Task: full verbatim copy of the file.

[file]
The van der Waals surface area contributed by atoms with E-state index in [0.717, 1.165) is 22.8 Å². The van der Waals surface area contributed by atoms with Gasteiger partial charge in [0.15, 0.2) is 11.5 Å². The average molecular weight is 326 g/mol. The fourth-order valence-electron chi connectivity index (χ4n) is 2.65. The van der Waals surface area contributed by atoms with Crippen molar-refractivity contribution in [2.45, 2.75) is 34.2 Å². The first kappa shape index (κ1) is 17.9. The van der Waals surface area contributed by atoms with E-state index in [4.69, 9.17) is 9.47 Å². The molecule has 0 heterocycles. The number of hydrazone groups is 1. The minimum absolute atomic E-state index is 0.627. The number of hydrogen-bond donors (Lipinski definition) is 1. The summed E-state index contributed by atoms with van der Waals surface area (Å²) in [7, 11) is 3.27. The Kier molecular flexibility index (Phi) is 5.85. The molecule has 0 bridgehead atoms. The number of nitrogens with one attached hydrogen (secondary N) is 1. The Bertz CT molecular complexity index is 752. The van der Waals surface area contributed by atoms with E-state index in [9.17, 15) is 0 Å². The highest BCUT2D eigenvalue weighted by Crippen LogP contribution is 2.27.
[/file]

The van der Waals surface area contributed by atoms with E-state index in [0.717, 1.165) is 22.8 Å². The van der Waals surface area contributed by atoms with Gasteiger partial charge in [0.15, 0.2) is 11.5 Å². The average molecular weight is 326 g/mol. The fourth-order valence-electron chi connectivity index (χ4n) is 2.65. The van der Waals surface area contributed by atoms with Crippen molar-refractivity contribution in [2.45, 2.75) is 34.2 Å². The first kappa shape index (κ1) is 17.9. The van der Waals surface area contributed by atoms with E-state index in [4.69, 9.17) is 9.47 Å². The molecule has 0 heterocycles. The number of hydrazone groups is 1. The minimum absolute atomic E-state index is 0.627. The number of hydrogen-bond donors (Lipinski definition) is 1. The summed E-state index contributed by atoms with van der Waals surface area (Å²) in [7, 11) is 3.27. The Kier molecular flexibility index (Phi) is 5.85. The molecule has 0 bridgehead atoms. The number of nitrogens with one attached hydrogen (secondary N) is 1. The Bertz CT molecular complexity index is 752. The van der Waals surface area contributed by atoms with E-state index in [9.17, 15) is 0 Å². The highest BCUT2D eigenvalue weighted by Crippen LogP contribution is 2.27.